“I wanted ye to see the place,” said he. “Yon’s the stane. Euphemia Ross: that was my goodwife, your grandmither — hoots! I’m wrong; that was my first yin; I had no bairns by her; — yours is the second, Mary Murray, Born 1819, Died 1850: that’s her — a fine, plain, decent sort of a creature, tak’ her athegether. Alexander Loudon, Born Seventeen Ninety-Twa, Died — and then a hole in the ballant: that’s me. Alexander’s my name. They ca’d me Ecky when I was a boy. Eh, Ecky! ye’re an awfu’ auld man!”
I had a second and sadder experience of graveyards at my next alighting-place, the city of Muskegon, now rendered conspicuous by the dome of the new capitol encaged in scaffolding. It was late in the afternoon when I arrived, and raining; and as I walked in great streets, of the very name of which I was quite ignorant — double, treble, and quadruple lines of horse-cars jingling by — hundred-fold wires of telegraph and telephone matting heaven above my head — huge, staring houses, garish and gloomy, flanking me from either hand — the thought of the Rue Racine, ay, and of the cabman’s eating -house, brought tears to my eyes. The whole monotonous Babel had grown, or I should rather say swelled, with such a leap since my departure, that I must continually inquire my way; and the very cemetery was brand new. Death, however, had been active; the graves were already numerous, and I must pick my way in the rain, among the tawdry sepulchres of millionnaires, and past the plain black crosses of Hungarian labourers, till chance or instinct led me to the place that was my father’s. The stone had been erected (I knew already) “by admiring friends”; I could now judge their taste in monuments; their taste in literature, methought, I could imagine, and I refrained from drawing near enough to read the terms of the inscription. But the name was in larger letters and stared at me — JAMES K. DODD. What a singular thing is a name, I thought; how it clings to a man, and continually misrepresents, and then survives him; and it flashed across my mind, with a mixture of regret and bitter mirth, that I had never known, and now probably never should know, what the K had represented. King, Kilter, Kay, Kaiser, I went, running over names at random, and then stumbled with ludicrous misspelling on Kornelius, and had nearly laughed aloud. I have never been more childish; I suppose (although the deeper voices of my nature seemed all dumb) because I have never been more moved. And at this last incongruous antic of my nerves, I was seized with a panic of remorse and fled the cemetery.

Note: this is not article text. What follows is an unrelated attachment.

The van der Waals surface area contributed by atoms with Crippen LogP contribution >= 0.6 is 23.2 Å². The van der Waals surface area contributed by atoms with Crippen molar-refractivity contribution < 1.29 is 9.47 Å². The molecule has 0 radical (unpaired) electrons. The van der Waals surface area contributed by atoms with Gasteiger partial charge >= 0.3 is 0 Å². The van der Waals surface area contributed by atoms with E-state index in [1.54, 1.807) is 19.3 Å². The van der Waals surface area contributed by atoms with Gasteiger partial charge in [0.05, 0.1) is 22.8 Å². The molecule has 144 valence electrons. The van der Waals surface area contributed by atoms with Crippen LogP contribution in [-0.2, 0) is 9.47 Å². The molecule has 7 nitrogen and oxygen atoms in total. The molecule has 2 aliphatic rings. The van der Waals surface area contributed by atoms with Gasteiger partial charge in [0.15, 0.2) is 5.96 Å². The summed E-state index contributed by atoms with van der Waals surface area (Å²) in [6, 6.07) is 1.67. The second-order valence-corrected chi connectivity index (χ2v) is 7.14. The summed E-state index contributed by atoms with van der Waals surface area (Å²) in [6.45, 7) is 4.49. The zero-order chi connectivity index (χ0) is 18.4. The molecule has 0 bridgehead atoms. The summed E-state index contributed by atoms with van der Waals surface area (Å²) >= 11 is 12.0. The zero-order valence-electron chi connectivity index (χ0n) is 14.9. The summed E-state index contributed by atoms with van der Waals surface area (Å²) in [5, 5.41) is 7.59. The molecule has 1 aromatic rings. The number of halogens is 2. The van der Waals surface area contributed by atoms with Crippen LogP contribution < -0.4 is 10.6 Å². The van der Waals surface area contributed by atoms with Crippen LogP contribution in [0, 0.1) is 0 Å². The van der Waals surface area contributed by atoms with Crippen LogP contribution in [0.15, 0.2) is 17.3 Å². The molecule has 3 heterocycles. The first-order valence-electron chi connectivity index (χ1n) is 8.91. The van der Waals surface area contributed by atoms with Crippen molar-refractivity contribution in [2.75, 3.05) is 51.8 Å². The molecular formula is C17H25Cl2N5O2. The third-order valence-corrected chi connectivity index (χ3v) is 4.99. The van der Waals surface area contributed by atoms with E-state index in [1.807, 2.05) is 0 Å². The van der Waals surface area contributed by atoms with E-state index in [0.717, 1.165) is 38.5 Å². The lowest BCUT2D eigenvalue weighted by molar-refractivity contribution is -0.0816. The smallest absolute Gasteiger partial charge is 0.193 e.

Scarce less funereal was the rest of my experience in Muskegon, where, nevertheless, I lingered, visiting my father’s circle, for some days. It was in piety to him I lingered; and I might have spared myself the pain. His memory was already quite gone out. For his sake, indeed, I was made welcome; and for mine the conversation rolled awhile with laborious effort on the virtues of the deceased. His former comrades dwelt, in my company, upon his business talents or his generosity for public purposes; when my back was turned, they remembered him no more. My father had loved me; I had left him alone to live and die among the indifferent; now I returned to find him dead and buried and forgotten. Unavailing penitence translated itself in my thoughts to fresh resolve. There was another poor soul who loved me: Pinkerton. I must not be guilty twice of the same error.
A week perhaps had been thus wasted, nor had I prepared my friend for the delay. Accordingly, when I had changed trains at Council Bluffs, I was aware of a man appearing at the end of the car with a telegram in his hand and inquiring whether there were any one aboard “of the name of LONDON Dodd?” I thought the name near enough, claimed the despatch, and found it was from Pinkerton: “What day do you arrive? Awfully important.” I sent him an answer giving day and hour, and at Ogden found a fresh despatch awaiting me: “That will do. Unspeakable relief. Meet you at Sacramento.” In Paris days I had a private name for Pinkerton: “The Irrepressible” was what I had called him in hours of bitterness, and the name rose once more on my lips. What mischief was he up to now? What new bowl was my benignant monster brewing for his Frankenstein? In what new imbroglio should I alight on the Pacific coast? My trust in the man was entire, and my distrust perfect. I knew he would never mean amiss; but I was convinced he would almost never (in my sense) do aright.